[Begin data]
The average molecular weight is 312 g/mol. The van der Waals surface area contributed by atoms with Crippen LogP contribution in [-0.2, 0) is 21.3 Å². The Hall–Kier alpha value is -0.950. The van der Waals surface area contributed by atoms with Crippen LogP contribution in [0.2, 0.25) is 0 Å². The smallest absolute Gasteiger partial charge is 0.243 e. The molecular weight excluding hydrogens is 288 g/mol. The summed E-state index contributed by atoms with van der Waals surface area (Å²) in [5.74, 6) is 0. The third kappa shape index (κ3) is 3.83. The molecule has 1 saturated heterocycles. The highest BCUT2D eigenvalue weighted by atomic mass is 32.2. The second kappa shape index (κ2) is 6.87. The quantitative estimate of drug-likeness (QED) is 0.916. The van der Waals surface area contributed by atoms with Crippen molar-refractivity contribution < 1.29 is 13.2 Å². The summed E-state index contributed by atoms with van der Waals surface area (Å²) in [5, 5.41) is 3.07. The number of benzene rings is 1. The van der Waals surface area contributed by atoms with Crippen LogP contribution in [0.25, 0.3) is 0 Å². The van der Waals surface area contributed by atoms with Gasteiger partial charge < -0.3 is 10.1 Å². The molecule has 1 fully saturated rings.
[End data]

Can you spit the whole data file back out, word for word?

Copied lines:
The average molecular weight is 312 g/mol. The van der Waals surface area contributed by atoms with Crippen LogP contribution in [-0.2, 0) is 21.3 Å². The Hall–Kier alpha value is -0.950. The van der Waals surface area contributed by atoms with Crippen LogP contribution in [0.2, 0.25) is 0 Å². The smallest absolute Gasteiger partial charge is 0.243 e. The molecular weight excluding hydrogens is 288 g/mol. The summed E-state index contributed by atoms with van der Waals surface area (Å²) in [5.74, 6) is 0. The third kappa shape index (κ3) is 3.83. The molecule has 1 saturated heterocycles. The highest BCUT2D eigenvalue weighted by atomic mass is 32.2. The second kappa shape index (κ2) is 6.87. The quantitative estimate of drug-likeness (QED) is 0.916. The van der Waals surface area contributed by atoms with Crippen molar-refractivity contribution < 1.29 is 13.2 Å². The summed E-state index contributed by atoms with van der Waals surface area (Å²) in [5, 5.41) is 3.07. The number of benzene rings is 1. The van der Waals surface area contributed by atoms with Crippen LogP contribution in [0.25, 0.3) is 0 Å². The van der Waals surface area contributed by atoms with Gasteiger partial charge < -0.3 is 10.1 Å². The molecule has 1 fully saturated rings.